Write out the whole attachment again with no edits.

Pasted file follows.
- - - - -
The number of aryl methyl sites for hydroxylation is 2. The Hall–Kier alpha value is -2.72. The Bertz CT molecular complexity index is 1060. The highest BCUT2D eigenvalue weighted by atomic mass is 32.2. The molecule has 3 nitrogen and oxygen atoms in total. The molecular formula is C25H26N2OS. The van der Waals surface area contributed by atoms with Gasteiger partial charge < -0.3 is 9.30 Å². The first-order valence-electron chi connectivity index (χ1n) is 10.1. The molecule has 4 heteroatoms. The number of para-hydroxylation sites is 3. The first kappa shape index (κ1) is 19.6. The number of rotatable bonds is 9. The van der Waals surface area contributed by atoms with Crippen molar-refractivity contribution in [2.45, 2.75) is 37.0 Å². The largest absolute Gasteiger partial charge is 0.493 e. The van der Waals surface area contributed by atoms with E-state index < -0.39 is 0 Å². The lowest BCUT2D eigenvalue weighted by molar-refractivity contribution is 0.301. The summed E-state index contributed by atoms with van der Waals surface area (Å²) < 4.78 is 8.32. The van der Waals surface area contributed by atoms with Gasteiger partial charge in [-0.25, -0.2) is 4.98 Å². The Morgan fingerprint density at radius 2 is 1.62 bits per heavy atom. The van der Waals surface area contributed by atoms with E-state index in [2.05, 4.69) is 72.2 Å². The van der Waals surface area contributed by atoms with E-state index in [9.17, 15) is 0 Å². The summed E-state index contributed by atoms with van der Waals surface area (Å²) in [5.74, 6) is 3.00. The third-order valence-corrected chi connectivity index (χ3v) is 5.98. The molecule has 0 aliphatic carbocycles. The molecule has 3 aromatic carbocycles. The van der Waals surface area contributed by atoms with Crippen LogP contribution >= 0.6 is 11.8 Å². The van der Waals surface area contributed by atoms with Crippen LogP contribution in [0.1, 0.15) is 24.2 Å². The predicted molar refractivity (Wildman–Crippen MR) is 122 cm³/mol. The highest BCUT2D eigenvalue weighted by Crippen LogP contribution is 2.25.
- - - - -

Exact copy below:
The number of aryl methyl sites for hydroxylation is 2. The Hall–Kier alpha value is -2.72. The Bertz CT molecular complexity index is 1060. The highest BCUT2D eigenvalue weighted by atomic mass is 32.2. The molecule has 3 nitrogen and oxygen atoms in total. The molecular formula is C25H26N2OS. The van der Waals surface area contributed by atoms with Gasteiger partial charge < -0.3 is 9.30 Å². The first-order valence-electron chi connectivity index (χ1n) is 10.1. The molecule has 4 heteroatoms. The number of para-hydroxylation sites is 3. The first kappa shape index (κ1) is 19.6. The number of rotatable bonds is 9. The van der Waals surface area contributed by atoms with Crippen molar-refractivity contribution in [2.45, 2.75) is 37.0 Å². The largest absolute Gasteiger partial charge is 0.493 e. The van der Waals surface area contributed by atoms with E-state index < -0.39 is 0 Å². The lowest BCUT2D eigenvalue weighted by molar-refractivity contribution is 0.301. The summed E-state index contributed by atoms with van der Waals surface area (Å²) < 4.78 is 8.32. The van der Waals surface area contributed by atoms with Gasteiger partial charge in [-0.25, -0.2) is 4.98 Å². The Morgan fingerprint density at radius 2 is 1.62 bits per heavy atom. The van der Waals surface area contributed by atoms with E-state index in [2.05, 4.69) is 72.2 Å². The van der Waals surface area contributed by atoms with E-state index in [9.17, 15) is 0 Å². The summed E-state index contributed by atoms with van der Waals surface area (Å²) in [5.74, 6) is 3.00. The third-order valence-corrected chi connectivity index (χ3v) is 5.98. The molecule has 0 aliphatic carbocycles. The molecule has 3 aromatic carbocycles. The van der Waals surface area contributed by atoms with Crippen LogP contribution >= 0.6 is 11.8 Å². The van der Waals surface area contributed by atoms with Crippen LogP contribution in [0.1, 0.15) is 24.2 Å². The predicted molar refractivity (Wildman–Crippen MR) is 122 cm³/mol. The highest BCUT2D eigenvalue weighted by Crippen LogP contribution is 2.25.